Her perception of the 1916 Rising was initially at second-hand, but she visited Dublin shortly after it ended and vividly describes the smoking ruins of O’Connell St. Her move to Dublin allowed her to involve herself more closely in the 1918 election and in Cumann na mBan, again in lesser roles, but she enjoyed the camaraderie of working with others for a cause, and while sceptical of what she saw as the predominant enjoyment of violent conflict, was not immune from such excitement herself. She describes hearing from Maighread Trench about Cumann na mBan members praying outside Mountjoy on the morning of Kevin Barry’s execution, and “by her way of telling it and by her expression, it was clear to me that she at least had got some enjoyment out of it. Min Ryan came in and told me all about McSwiney’s funeral in Cork, and it was plainer still that she had enjoyed that. Hanna and I agreed that such things are a kind of emotional orgy. I know I am capable of such enjoyment myself and it is revolting to think of.” Such candour on these subjects is highly unusual, then and now.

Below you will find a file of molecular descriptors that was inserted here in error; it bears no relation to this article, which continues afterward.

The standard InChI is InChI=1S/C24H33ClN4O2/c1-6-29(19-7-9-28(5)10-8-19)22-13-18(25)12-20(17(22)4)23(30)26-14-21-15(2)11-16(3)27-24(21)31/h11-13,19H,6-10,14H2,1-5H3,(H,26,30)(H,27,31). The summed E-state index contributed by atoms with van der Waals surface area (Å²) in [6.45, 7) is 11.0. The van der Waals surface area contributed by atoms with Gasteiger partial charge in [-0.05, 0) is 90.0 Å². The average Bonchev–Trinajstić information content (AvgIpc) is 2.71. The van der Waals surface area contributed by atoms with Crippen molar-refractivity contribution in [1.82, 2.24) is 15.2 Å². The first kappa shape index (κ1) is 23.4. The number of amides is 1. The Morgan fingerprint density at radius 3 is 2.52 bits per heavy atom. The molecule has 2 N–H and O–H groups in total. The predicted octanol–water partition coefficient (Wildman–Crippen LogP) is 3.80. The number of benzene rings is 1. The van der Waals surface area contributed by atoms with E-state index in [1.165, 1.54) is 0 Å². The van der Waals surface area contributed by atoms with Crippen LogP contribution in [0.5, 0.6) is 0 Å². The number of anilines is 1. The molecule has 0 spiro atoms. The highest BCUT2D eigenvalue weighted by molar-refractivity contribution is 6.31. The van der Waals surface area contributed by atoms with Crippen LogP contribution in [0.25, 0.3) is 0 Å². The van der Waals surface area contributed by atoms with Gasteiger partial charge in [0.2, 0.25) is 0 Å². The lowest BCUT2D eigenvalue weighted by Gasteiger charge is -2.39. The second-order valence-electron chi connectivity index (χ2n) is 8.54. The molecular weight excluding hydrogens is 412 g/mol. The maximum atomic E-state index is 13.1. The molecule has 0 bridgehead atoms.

Her commitment to feminism never wavered, and she remained involved in key feminist organisations all her life. The diary records her constant sense of affront at inequality, and she judged politicians on their commitment to female emancipation. She describes a meeting with Arthur Griffith in 1922, when a deputation from various women’s organisations attempted to get him to extend the franchise to women over 21 before the Treaty election: “Griffith started by saying the Dail had no power to alter the franchise, and it would take 8 months to make a new register, and after a good deal of discussion ended by defying us to do our worst, and saying we, or nearly all of us, were really not out for votes but out to wreck the Treaty. He looked worried and was quite cross. He started every sentence with “To be perfectly frank” – which always heralds something nasty.” Jacob was on to spinspeak long before “going forward” or “we are where we are”.